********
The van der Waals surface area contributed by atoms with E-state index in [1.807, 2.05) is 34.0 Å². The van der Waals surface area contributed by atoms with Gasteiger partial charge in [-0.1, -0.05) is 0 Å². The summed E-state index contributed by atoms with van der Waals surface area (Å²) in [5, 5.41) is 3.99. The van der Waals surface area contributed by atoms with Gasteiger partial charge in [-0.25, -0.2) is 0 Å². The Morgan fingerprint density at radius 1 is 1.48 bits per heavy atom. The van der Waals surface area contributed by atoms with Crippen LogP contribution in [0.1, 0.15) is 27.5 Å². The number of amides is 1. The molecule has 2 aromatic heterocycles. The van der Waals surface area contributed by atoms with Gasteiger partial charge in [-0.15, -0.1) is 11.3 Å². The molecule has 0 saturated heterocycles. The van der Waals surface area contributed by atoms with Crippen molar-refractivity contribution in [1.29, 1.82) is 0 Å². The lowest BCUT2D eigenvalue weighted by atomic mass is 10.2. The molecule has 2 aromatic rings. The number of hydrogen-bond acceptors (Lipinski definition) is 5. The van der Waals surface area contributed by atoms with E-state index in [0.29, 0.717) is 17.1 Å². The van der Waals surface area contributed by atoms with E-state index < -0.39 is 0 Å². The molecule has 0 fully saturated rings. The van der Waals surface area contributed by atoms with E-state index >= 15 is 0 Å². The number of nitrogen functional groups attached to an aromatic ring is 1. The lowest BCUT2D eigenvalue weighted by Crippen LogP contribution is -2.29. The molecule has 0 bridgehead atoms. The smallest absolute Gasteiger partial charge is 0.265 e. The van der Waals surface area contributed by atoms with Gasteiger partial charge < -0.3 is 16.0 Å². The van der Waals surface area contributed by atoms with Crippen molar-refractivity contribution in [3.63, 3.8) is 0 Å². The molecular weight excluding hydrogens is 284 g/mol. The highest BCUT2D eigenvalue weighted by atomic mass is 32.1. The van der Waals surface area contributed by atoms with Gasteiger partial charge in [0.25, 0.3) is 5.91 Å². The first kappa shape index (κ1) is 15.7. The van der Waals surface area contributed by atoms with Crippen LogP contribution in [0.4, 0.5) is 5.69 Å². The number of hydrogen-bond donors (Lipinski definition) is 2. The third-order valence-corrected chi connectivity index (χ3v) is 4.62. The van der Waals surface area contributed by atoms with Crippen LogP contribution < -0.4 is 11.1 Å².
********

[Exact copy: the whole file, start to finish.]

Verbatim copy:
The van der Waals surface area contributed by atoms with E-state index in [1.807, 2.05) is 34.0 Å². The van der Waals surface area contributed by atoms with Gasteiger partial charge in [-0.1, -0.05) is 0 Å². The summed E-state index contributed by atoms with van der Waals surface area (Å²) in [5, 5.41) is 3.99. The van der Waals surface area contributed by atoms with Gasteiger partial charge in [-0.25, -0.2) is 0 Å². The Morgan fingerprint density at radius 1 is 1.48 bits per heavy atom. The van der Waals surface area contributed by atoms with Crippen LogP contribution in [0.1, 0.15) is 27.5 Å². The number of amides is 1. The molecule has 2 aromatic heterocycles. The van der Waals surface area contributed by atoms with Gasteiger partial charge in [-0.15, -0.1) is 11.3 Å². The molecule has 0 saturated heterocycles. The van der Waals surface area contributed by atoms with Crippen molar-refractivity contribution in [1.29, 1.82) is 0 Å². The lowest BCUT2D eigenvalue weighted by atomic mass is 10.2. The molecule has 2 aromatic rings. The number of hydrogen-bond acceptors (Lipinski definition) is 5. The van der Waals surface area contributed by atoms with E-state index in [0.29, 0.717) is 17.1 Å². The van der Waals surface area contributed by atoms with E-state index < -0.39 is 0 Å². The molecule has 0 fully saturated rings. The van der Waals surface area contributed by atoms with E-state index >= 15 is 0 Å². The number of nitrogen functional groups attached to an aromatic ring is 1. The lowest BCUT2D eigenvalue weighted by Crippen LogP contribution is -2.29. The molecule has 0 bridgehead atoms. The smallest absolute Gasteiger partial charge is 0.265 e. The van der Waals surface area contributed by atoms with Gasteiger partial charge < -0.3 is 16.0 Å². The van der Waals surface area contributed by atoms with Crippen molar-refractivity contribution in [3.63, 3.8) is 0 Å². The molecular weight excluding hydrogens is 284 g/mol. The highest BCUT2D eigenvalue weighted by atomic mass is 32.1. The van der Waals surface area contributed by atoms with Gasteiger partial charge in [0.25, 0.3) is 5.91 Å². The first kappa shape index (κ1) is 15.7. The van der Waals surface area contributed by atoms with Crippen LogP contribution in [0.4, 0.5) is 5.69 Å². The number of hydrogen-bond donors (Lipinski definition) is 2. The third-order valence-corrected chi connectivity index (χ3v) is 4.62. The van der Waals surface area contributed by atoms with Crippen LogP contribution < -0.4 is 11.1 Å².